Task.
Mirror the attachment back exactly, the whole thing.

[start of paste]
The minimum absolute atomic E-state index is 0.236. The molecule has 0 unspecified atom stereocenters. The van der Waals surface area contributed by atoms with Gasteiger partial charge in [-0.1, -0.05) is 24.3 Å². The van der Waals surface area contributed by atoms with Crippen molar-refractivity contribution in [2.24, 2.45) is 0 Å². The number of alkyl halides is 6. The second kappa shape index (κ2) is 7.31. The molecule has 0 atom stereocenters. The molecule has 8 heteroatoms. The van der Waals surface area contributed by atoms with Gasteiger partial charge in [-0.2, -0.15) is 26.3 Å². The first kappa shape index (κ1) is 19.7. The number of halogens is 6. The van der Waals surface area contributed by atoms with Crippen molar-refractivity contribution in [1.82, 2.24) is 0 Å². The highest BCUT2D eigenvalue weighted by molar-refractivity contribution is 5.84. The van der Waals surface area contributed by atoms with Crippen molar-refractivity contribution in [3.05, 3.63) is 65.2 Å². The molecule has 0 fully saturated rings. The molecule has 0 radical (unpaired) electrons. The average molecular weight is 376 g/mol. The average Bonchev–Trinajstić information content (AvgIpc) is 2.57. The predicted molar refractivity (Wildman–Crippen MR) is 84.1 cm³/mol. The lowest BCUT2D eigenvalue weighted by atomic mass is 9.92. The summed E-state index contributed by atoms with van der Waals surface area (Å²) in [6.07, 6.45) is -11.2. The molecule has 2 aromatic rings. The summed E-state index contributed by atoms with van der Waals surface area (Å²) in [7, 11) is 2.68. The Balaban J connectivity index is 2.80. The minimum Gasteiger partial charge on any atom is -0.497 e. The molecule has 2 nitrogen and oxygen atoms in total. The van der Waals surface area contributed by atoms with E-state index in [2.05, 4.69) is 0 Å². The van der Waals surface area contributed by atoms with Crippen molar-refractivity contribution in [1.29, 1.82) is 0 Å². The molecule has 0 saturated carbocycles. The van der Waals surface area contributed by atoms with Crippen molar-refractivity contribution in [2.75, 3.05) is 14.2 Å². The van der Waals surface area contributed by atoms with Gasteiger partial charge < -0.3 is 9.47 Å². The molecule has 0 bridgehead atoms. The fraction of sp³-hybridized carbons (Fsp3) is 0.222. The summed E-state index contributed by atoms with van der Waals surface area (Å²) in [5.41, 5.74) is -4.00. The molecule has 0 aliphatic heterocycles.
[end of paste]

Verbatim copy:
The minimum absolute atomic E-state index is 0.236. The molecule has 0 unspecified atom stereocenters. The van der Waals surface area contributed by atoms with Gasteiger partial charge in [-0.1, -0.05) is 24.3 Å². The van der Waals surface area contributed by atoms with Crippen molar-refractivity contribution in [2.24, 2.45) is 0 Å². The number of alkyl halides is 6. The second kappa shape index (κ2) is 7.31. The molecule has 0 atom stereocenters. The molecule has 8 heteroatoms. The van der Waals surface area contributed by atoms with Gasteiger partial charge in [-0.2, -0.15) is 26.3 Å². The first kappa shape index (κ1) is 19.7. The number of halogens is 6. The van der Waals surface area contributed by atoms with Crippen molar-refractivity contribution in [1.82, 2.24) is 0 Å². The highest BCUT2D eigenvalue weighted by molar-refractivity contribution is 5.84. The van der Waals surface area contributed by atoms with Crippen molar-refractivity contribution in [3.05, 3.63) is 65.2 Å². The molecule has 0 fully saturated rings. The molecule has 0 radical (unpaired) electrons. The average molecular weight is 376 g/mol. The average Bonchev–Trinajstić information content (AvgIpc) is 2.57. The predicted molar refractivity (Wildman–Crippen MR) is 84.1 cm³/mol. The lowest BCUT2D eigenvalue weighted by atomic mass is 9.92. The summed E-state index contributed by atoms with van der Waals surface area (Å²) in [6.07, 6.45) is -11.2. The molecule has 2 aromatic rings. The summed E-state index contributed by atoms with van der Waals surface area (Å²) in [7, 11) is 2.68. The Balaban J connectivity index is 2.80. The minimum Gasteiger partial charge on any atom is -0.497 e. The molecule has 2 nitrogen and oxygen atoms in total. The van der Waals surface area contributed by atoms with E-state index in [2.05, 4.69) is 0 Å². The van der Waals surface area contributed by atoms with Crippen molar-refractivity contribution in [1.29, 1.82) is 0 Å². The molecule has 0 saturated carbocycles. The van der Waals surface area contributed by atoms with Crippen molar-refractivity contribution in [2.75, 3.05) is 14.2 Å². The van der Waals surface area contributed by atoms with Gasteiger partial charge < -0.3 is 9.47 Å². The molecule has 0 bridgehead atoms. The fraction of sp³-hybridized carbons (Fsp3) is 0.222. The summed E-state index contributed by atoms with van der Waals surface area (Å²) in [5.41, 5.74) is -4.00. The molecule has 0 aliphatic heterocycles.